For most investors, there are two choices if they wish to buy and hold fixed and floating rate securities. They can either join Austraclear as an Associate Member and have their own account with Austraclear, or they can ask their bank or broker to hold the securities for them in safe custody within the bank or broker’s own Austraclear account.
The best choice for each investor comes down to consideration of the “three C’s” being Compliance, Cost and Convenience. We outline below a cursory and general assessment of these factors without taking any specific investor circumstances into consideration.
In practice for those electing to have their own Austraclear account a “proxy” is required as to undergo the compliance regime and training to operate the account themselves is prohibitively expensive. This introduces a risk in that they are giving a third party full access to trade their holdings. If the third party did anything without the client’s authority that would be a compliance breach, or if it was done covertly to obtain an advantage it would constitute fraud. The same issue also arises under the safe custody option where the holding bank or broker trades the client’s securities held in safe custody within a segregated account of the bank or broker’s own Austraclear account.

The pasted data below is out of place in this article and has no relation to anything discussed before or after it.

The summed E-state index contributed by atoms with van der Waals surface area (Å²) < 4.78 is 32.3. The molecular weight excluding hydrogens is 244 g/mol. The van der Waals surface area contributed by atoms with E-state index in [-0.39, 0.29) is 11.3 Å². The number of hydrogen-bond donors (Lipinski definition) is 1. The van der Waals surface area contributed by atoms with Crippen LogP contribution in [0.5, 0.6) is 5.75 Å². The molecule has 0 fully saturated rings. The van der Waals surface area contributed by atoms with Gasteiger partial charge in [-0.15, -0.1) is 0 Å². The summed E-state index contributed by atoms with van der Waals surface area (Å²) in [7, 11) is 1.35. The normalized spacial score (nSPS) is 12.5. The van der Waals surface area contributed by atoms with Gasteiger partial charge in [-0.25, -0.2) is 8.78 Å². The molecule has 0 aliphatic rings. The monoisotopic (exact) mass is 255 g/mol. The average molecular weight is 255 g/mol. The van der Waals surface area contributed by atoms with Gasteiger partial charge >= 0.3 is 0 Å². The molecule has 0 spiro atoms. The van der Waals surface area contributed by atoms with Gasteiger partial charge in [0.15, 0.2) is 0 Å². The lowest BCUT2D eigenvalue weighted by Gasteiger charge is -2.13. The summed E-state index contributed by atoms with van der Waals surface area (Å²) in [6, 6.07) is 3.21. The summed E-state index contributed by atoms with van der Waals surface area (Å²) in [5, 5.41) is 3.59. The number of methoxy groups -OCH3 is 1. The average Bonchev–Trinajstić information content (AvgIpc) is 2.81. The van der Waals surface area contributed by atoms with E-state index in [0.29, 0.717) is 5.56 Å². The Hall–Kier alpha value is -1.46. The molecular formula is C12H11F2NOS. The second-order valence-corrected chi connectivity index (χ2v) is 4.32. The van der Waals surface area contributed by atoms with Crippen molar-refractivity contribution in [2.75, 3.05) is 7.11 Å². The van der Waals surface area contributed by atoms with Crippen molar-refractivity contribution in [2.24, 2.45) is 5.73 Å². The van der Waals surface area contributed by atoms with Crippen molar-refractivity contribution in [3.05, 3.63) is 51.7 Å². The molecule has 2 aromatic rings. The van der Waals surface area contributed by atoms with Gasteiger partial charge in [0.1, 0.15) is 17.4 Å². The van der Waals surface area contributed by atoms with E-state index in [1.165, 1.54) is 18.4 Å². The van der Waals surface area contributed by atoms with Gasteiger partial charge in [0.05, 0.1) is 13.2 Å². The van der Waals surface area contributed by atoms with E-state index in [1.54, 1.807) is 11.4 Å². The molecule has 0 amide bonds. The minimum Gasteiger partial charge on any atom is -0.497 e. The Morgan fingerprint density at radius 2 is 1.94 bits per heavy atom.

Amicus notes the safe custody method survived the 2008 collapse of Lehman Brothers Australia when all client holdings (which were held safely by the custodian Citibank) were then transferred en masse to ANZ who took over the service with minimal disruption for clients. Similarly, during the 2013 collapse of Oakvale Capital (as Austraclear proxy services provider) there were also minimal issues arising regarding the safety or security of client holdings. Hence Amicus concludes both methods are broadly equally as safe with the largest risk being one of a rogue employee committing fraud under either method and the employee’s organisation not having the financial capacity to subsequently make the client whole. This is one reason we generally recommend safe custody with a major bank rather than a smaller broker.
Most of the costs of Austraclear proxy are fixed (and run into thousands of dollars) whereas the costs (if any) of safe custody are variable so smaller holders are nearly always better off with safe custody. For investors with larger holdings, the lowest cost solution typically depends on the safe custody fees charged (if any).
After the initial set-up, Austraclear proxy is generally more convenient, particularly for holders of large numbers of securities.
As part of Amicus service to our retained clients, we recently completed a far more in-depth assessment of all these factors our clients should consider when deciding whether safe custody or Austraclear proxy is the best solution for them. Please call Amicus if you would like to discuss this topic further.